Winner: John Digweed
When you are selecting tracks for a gig, how do you know what you want to play?
For me, it comes down to the fact that the same set does not fit every occasion. I literally think about every set as an individual gig. Every show is a one off. You have to read each gig and read the crowd. I think because I've been doing this for so long that I have an understanding about how it works and what works, and when I am playing, I know if I need to go in this direction or that direction. It is not like I have a box with top 20 tracks on it that I can fall back on.
I have seen you play multiple gigs where you play for six to eight hours. How do you prepare for these longer sets?
When I first started DJing, you had to play the whole night anyway. When I was 17, you had to play five hours because that was the standard. You went to the club at eight in the evening and made sure everything was set up, checked the speakers, and made sure everything was working, then you played from nine until two. So, you know, DJing for three or four hours now is quite easy. I just did Stereo on Saturday in Montreal and played for eight hours.
If you love what you do then you will excel at it. In my life, if I am doing something I enjoy, I spend more time on it and work harder at it. If it is something I don't like, I want to get it done as quick as possible. If I didn't like it, I would be playing my two hours that are stated in the contract and I would be out the door. So, the fact that I do play longer sets is because I love what I do. I am in a privileged position. To do something that is your passion and to get paid for it is something to be cherished. I never take it for granted and I think that if you look after your fans, you will have them for life. If you disrespect them or start getting lazy, then those people are not going to jump on a plane to see you play, because they are going to be like, "You know what? I have seen him a few times recently and he didn't seem into it—I am over it." If you want to keep those fans on side, you have to play your heart out every single gig, and that is what matters.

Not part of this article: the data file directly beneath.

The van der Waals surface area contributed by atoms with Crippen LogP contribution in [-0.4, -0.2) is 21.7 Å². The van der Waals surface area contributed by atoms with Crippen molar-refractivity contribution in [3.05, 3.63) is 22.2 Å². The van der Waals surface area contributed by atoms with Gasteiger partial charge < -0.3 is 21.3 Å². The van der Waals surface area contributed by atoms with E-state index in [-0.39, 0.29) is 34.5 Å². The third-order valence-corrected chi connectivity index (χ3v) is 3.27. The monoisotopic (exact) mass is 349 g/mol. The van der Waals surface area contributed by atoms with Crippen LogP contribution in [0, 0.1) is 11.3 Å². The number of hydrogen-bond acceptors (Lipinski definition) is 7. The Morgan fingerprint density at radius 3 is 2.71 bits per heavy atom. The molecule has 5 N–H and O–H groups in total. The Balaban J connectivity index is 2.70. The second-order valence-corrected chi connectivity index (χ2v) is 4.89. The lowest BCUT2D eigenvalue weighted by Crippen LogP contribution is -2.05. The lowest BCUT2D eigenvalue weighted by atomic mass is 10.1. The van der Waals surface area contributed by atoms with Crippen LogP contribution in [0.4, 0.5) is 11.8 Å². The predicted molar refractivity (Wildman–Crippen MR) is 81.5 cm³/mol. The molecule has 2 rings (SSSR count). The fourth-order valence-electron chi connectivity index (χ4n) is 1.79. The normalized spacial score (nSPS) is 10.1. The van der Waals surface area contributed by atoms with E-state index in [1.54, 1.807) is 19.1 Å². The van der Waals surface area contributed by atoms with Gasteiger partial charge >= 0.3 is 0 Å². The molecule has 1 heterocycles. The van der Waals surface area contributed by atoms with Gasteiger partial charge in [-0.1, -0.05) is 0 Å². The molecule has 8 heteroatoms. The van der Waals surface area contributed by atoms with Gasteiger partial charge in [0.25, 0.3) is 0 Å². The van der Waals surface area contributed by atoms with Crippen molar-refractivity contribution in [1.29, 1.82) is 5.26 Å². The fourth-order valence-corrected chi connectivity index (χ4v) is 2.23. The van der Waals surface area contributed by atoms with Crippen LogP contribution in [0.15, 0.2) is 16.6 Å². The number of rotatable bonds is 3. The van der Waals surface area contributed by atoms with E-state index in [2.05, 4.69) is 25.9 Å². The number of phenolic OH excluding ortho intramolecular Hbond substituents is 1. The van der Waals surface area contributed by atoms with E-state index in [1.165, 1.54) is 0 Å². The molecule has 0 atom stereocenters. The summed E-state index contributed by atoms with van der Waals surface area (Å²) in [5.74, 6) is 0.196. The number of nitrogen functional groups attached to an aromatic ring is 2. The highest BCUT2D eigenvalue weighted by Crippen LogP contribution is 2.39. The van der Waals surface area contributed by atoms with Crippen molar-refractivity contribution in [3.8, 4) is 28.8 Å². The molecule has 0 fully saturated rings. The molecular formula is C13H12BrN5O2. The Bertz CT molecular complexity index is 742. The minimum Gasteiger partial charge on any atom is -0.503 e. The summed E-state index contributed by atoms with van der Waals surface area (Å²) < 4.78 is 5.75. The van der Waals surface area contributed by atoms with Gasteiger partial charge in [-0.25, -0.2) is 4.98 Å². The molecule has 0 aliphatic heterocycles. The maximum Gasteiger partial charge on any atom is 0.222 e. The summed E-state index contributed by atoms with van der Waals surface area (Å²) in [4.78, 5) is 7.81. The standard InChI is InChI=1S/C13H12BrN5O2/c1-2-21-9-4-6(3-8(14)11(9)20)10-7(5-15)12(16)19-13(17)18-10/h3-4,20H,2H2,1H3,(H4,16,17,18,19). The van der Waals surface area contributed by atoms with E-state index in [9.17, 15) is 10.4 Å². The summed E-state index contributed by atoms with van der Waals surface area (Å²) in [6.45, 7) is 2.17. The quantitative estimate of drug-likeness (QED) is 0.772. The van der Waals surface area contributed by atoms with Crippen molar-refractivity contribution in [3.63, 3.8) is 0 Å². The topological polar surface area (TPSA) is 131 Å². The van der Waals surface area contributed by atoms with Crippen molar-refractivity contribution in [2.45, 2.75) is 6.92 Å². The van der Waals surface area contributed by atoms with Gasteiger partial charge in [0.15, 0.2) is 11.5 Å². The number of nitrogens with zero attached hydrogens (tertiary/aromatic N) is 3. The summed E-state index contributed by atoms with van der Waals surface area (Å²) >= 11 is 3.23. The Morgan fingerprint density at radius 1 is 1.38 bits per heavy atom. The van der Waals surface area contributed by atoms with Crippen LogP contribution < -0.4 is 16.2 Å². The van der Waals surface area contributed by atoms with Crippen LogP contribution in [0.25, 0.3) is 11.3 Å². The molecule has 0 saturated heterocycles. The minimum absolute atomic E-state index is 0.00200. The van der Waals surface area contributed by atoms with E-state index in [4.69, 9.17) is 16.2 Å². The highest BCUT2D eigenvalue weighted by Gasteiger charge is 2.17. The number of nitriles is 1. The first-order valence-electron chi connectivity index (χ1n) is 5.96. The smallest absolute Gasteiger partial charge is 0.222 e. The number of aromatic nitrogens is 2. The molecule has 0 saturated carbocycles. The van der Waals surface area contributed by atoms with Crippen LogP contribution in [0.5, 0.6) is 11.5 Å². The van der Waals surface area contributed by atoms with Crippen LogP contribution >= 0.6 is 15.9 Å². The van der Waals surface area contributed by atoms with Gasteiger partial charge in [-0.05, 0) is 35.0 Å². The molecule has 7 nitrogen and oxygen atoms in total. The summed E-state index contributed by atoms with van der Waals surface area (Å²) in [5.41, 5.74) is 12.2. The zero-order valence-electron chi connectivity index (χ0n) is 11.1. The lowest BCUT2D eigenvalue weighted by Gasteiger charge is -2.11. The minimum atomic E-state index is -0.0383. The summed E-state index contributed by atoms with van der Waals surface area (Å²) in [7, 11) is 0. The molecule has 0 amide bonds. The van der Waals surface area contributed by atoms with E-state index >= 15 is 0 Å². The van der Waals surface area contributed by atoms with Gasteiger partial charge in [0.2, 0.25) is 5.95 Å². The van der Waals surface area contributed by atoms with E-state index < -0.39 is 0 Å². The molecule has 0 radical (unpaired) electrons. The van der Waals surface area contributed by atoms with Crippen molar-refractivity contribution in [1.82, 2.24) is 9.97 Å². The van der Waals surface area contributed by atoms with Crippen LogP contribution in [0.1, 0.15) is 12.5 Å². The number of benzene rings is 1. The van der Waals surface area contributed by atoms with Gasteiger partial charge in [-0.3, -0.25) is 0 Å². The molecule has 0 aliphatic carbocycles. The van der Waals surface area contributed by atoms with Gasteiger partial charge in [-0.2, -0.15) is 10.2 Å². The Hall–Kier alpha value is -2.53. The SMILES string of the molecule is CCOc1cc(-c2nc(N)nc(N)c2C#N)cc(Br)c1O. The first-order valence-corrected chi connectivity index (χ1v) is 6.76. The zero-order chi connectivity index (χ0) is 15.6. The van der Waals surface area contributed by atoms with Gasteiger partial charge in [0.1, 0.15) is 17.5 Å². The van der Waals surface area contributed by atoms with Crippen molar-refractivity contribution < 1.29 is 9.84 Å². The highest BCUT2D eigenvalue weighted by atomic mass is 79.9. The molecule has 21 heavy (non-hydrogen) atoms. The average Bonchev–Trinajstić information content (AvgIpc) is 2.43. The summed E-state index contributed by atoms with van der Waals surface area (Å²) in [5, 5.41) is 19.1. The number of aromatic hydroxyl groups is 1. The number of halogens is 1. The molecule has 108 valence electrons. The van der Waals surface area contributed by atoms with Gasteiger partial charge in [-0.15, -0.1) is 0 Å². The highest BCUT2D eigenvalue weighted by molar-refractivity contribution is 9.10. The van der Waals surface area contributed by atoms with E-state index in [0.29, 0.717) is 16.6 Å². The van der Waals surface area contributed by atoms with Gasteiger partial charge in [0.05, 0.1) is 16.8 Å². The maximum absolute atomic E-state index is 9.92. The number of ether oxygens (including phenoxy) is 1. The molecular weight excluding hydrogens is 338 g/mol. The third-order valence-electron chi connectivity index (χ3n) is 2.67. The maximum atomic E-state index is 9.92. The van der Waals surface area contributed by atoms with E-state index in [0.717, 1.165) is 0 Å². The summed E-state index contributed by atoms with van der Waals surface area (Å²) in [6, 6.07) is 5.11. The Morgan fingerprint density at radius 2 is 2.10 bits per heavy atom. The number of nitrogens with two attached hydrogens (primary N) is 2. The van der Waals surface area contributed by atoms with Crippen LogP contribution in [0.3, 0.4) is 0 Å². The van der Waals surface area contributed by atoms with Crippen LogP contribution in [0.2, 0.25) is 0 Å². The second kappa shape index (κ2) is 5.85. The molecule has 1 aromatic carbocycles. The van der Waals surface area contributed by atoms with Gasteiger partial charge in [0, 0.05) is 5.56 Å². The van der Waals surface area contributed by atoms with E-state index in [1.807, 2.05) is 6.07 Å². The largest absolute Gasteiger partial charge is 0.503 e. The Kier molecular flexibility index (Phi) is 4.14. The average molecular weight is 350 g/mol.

You have played Movement three times in the last four years. How did you become a staple for this event?
I think it is because Movement sees that I am dedicated to my craft. I play with passion, and when I come to play I am positive that they know what I came to do. It is an amazing festival to come and play because the entire site is dedicated to house and techno and the best acts in the world, so it is a real privilege for me to be playing here. Every year, when I get the call asking if I want to play Movement, the answer is an automatic "Yes! Book it in." What's nice about this city is that it is so welcoming for a festival, you know? Some cities will tend to say things like, "Ah yeah, not another rave in our town," but this city welcomes it with open arms and supports it. Everyone is behind it. It is such a wonderful thing to have. People travel from all over the world to be here and that is a great asset to the city.
Yeah! It is six years in the waiting, and I think a lot of people will be excited to see us play. We did one gig back in April at Ministry of Sound, but no one knew about that one, so it was a complete surprise. I think the fact that we are playing together is a nice bonus for us and for the festival, and I think a lot of people are going to come out to see us play.
You know that picture where you are playing on Brighton Beach and you are playing on the turntables and the crowd is just absolutely massive? Can you tell us a bit about how you were feeling back then and what it was like to play that show?
I didn't really have a clue as to how big that party was going to be. My friend Norman asked me to play it. He had said, "Yeah, we had about 30,000 people last year. We are hoping for 40,000 this year," and I was like, "Ah ok." We were on top of the Brighton Center overlooking the beach doing some press and then we had a look at the beach and realized there were more than 50,000 people there! By the time I went on, the party had grown even more—it had become absolutely massive and there were people for miles. I was absolutely gobsmacked! One of my friends summed it up perfectly, he just said: "That little stylus was holding all the weight of the world at that moment."